Tag Archives: Hinduism

~Nirvana~

In the Indian religions Buddhism, Jainism and Hinduism, nirvāna (from the Sanskrit निर्वाण, Pali: Nibbāna — Chinese: 涅槃; Pinyin: niè pán), literally “extinction” and/or “extinguishing”, is the culmination of the yogi’s pursuit of liberation. Siddhartha Gautama, the Buddha, described the Dharma as a raft which, after floating across a river, will enable the passenger to reach nirvana. Hinduism and Jainism also use the word nirvana to describe the state of moksha, and it is spoken of in several Hindu tantric texts as well as the Bhagavad Gita.

~Ishta Devata~

Ishta devata is the term in Hinduism for a worshipper’s personal preferred deity. Because Hindus may worship many gods and goddesses or their incarnations, they may choose one beloved deity as their focus for devotion.

In Vajrayana Buddhism, ishta devata is not a deity but an enlightened being with whom a person identifies during personal meditation. In this sense, it is often translated as “meditational deity.” It is also a key component of Deity yoga, in which the yogi imagines him/herself in the form of the Buddha.

Ishta devata comes from the Sanskrit, ishta, meaning “desired,” “cherished” or “preferred”; and devata, meaning “godhead” or “divinity.” It translates as “cherished divinity.”

~Rebirth~

Rebirth can refer to a number of different concepts within spirituality, depending on the school of thought. Hinduism and Buddhism, which both share roots with yogic philosophy, teach about rebirth.

In Hinduism, rebirth, or reincarnation, is a central tenet of the religious teachings. It refers to the idea that the spirit can begin a new life after the death of its physical body, in another body. This may be a human or an animal body.

In Buddhism, rebirth is the idea that when a being dies, this event is the catalyst for the creation of a new aggregation of consciousness. The new being is neither identical nor completely dissimilar to the previous life, but rather they form a continuous stream of consciousness.

Sacred Geometry {10} ~ Hexagram

The six-pointed star, or what is commonly referred to as the Star of David, has been used in sacred traditions for centuries, even going back to King Solomon in the Old Testament. Symbolizing the ideal meditative state in Hinduism and magical ceremonies in occult practices, the hexagram can fit inside a perfect circle and is often associated with the heart chakra.

~Deva~

Deva is a Sanskit word meaning “deity.” It refers to a celestial being in Hinduism or to a powerful non-human being in Buddhism. Although the word is generally translated to “god,” the Buddhist deva is not the same as the Western concept of a god. For example, a Buddhist deva is not immortal, nor a creator.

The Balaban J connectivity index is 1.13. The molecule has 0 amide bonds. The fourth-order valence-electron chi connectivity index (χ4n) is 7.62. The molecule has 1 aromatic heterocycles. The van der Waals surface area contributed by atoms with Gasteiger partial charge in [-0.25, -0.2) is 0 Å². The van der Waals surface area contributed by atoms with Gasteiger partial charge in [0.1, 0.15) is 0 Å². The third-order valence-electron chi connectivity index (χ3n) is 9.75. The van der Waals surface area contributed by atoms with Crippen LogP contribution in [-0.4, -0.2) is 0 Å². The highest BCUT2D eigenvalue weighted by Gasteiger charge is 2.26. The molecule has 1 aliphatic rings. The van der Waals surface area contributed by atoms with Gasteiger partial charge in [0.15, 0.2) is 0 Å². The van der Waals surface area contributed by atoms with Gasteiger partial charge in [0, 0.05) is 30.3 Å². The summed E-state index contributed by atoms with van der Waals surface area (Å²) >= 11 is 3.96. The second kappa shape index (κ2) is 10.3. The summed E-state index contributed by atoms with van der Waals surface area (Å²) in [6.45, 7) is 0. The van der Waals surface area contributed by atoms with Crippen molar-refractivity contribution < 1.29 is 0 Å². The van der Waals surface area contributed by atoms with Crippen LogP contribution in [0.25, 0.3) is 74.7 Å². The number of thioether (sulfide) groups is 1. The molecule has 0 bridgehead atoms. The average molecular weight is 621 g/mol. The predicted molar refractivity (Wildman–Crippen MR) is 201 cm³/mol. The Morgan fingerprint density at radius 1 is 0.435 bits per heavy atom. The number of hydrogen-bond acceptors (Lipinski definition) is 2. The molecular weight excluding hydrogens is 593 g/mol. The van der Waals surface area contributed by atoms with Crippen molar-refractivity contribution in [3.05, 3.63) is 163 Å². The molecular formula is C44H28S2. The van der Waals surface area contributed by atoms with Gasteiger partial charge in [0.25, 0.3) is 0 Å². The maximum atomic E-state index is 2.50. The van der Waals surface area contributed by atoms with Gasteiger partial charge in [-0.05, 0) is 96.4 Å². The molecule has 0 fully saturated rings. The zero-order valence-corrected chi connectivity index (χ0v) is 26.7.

Devata is a plural form of deva, but can also mean a type of smaller deva. In Hinduism, a devata may be defined as a deity, divine being or a good spirit.

Devas can help a yoga practitioner guide their practice and awaken their inner Divine.

~Lila~

Lila is a Sanskrit term that has a range of translations and uses within Hinduism and yogic philosophy. Primarily, its meanings tend to derive from its rough translation as the noun, “play”; although, it is said that the word has more richness and depth than this simple translation.

One use of the term, lila, is by non-dualist philosophical schools to describe all reality. According to these schools, the entire cosmos and all the activity within them is simply the outcome of the creative play of Brahman, or The Absolute. Therefore, all reality is lila. In dualistic schools, such as Vaishnaivism, lila can refer to the activities of God, as well as the actions of the manifest universe.

~Klesha~

In Hinduism and Buddhism, a klesha is a negative mental state that clouds the mind causing suffering and the conditions for suffering to arise. Klesha means “poison” in Sanskrit. Kleshas also refer to the obstacles that prevent a person from reaching a state of enlightenment and freedom from samsara.

Patanjali’s Yoga Sutras describe kleshas as impediments to spiritual growth. Yogic practices such as meditation and pranayama breathing exercises provide methods to overcome kleshas.

~Maitri~

Maitri is one of the four virtues of Buddhism, collectively known as Brahmaviharas or ‘the immeasurables’. The term maitri can be translated from Sanskrit as “loving-kindness,” “benevolence,” or “friendliness.” The concept is central to the Buddhist practice of loving-kindness meditation and is also referenced in ancient Hindu and Jain scriptures.

Maitri was recently popularised by Buddhist teacher, author and nun, Pema Chodron. In her book How to Meditate: A Practical Guide to Making Friends with Your Mind, she describes maitri as “unconditional friendliness,” not only towards others but towards oneself.

As such, it is an essential facet of mindfulness meditation, enabling the practitioner to cultivate a non-judgmental, non-critical and non-goal oriented attitude towards the practice.

Maitri is also known as metta in Pali.